Music exhibit provides medley of places, people and personal preference
Minnesota melodies provide the roots of the exhibit
Sounds Good To Me: Music in Minnesota at the Minnesota History
Center in St. Paul.
The exhibit will give visitors a sampling of the state's musical events, personalities and
activities through the years, and explore the ways in which Minnesotans make music a part of their
Like food, music is a matter of taste from polka to piano, symphony to salsa, hip-hop to hard
rock and lounge to Latin. Making and enjoying music is an essential element of any culture,
and in Minnesota, it might mean playing the piano at a recital, dancing at a favorite nightspot,
singing in the church choir, attending a lakeside concert or even listening to a loon's call.
Comprised of a medley of scenes in which music is produced or appreciated, the exhibit is not
intended to be a "hall-of-fame " of well-known Minnesota musicians nor a march-through-time of
the state's musical history. Although materials, photographs, objects and sounds from
famous Minnesota artists native and transplant are included, the exhibit offers a
streetscape of venues.
Here are some examples of exhibit environments:
Music in the home included piano lessons.
Other home music
Making music at home often meant doing it yourself.
Includes a ballroom scene and interviews with band leader and patrons.
The Prom Ballroom in St. Paul provided the inspiration for the recreated ballroom.
Explores music as public performance in a backstage setting.
High school band room
Explores the changing nature of music education
Businesses of note
Featuring Minnesota businesses important to the development of Minnesota music and musicians.
Mix your own version of "Funkytown."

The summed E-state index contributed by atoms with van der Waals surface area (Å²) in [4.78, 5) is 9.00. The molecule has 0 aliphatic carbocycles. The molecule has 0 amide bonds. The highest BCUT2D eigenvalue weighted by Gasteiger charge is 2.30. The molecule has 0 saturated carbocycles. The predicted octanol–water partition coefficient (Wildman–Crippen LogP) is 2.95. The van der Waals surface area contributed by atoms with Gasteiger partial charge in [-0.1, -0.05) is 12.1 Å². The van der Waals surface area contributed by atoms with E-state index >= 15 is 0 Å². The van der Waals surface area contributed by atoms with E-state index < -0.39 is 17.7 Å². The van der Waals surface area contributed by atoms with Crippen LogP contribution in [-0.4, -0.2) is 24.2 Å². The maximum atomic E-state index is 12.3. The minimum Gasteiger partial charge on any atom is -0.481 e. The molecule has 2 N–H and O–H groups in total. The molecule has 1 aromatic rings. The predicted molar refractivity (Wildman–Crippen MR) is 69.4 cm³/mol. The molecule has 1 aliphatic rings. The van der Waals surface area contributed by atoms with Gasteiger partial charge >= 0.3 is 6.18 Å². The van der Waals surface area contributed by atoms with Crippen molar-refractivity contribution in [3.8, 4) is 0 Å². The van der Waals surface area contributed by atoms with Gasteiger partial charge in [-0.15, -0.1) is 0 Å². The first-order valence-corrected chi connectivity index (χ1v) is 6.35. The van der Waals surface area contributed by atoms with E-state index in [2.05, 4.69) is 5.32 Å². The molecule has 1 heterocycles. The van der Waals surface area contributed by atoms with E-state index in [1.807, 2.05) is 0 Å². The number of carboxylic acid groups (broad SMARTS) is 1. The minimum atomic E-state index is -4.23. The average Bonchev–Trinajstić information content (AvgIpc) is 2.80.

Disc jockey booth
See how reaches communities across the state.
Explores the ways music brings communities together.
Video documentary about community-based music-making. Features nine Minnesota groups.
This exhibit marks several milestones for the Minnesota History Center and the Minnesota
Historical Society. Covering 6,200 square feet of exhibit space, Sounds Good to Me is
the largest and most media-intensive exhibits produced at the History Center.
The exhibit includes object theater, videos, interactive kiosks,
operational jukeboxes, recording equipment and more.
For example, visitors can remix tracks and sing along with Minnesotan Steven Greenberg's
1980 disco hit, "Funkytown" in the "Studio 4U." This studio also tells the story of the
state's recording industry.
Sounds Good to Me: Music in Minnesota demonstrates that music is not just for passive
listening. Many generations of Minnesotans have enjoyed dancing, whether in nightclubs,
ballrooms, soda shops or even the mosh pits of today's hot spots.
The exhibit's "On the Town" section is sure to engage such memories and inspire new ones.
"This section is about the importance of music in people's social lives and how it is a part of
dating, fashion and going out dancing," says exhibit curator Benjamin Filene.
The elaborate setting includes booths and cabaret-style seating, jukeboxes playing hits from the
1930s to the present, historic film footage of people dancing, and a nightclub stage. This venue
also includes large cut-out figures that young visitors can enjoy dressing in fashions from the
1920s, 1950s and the 1970s.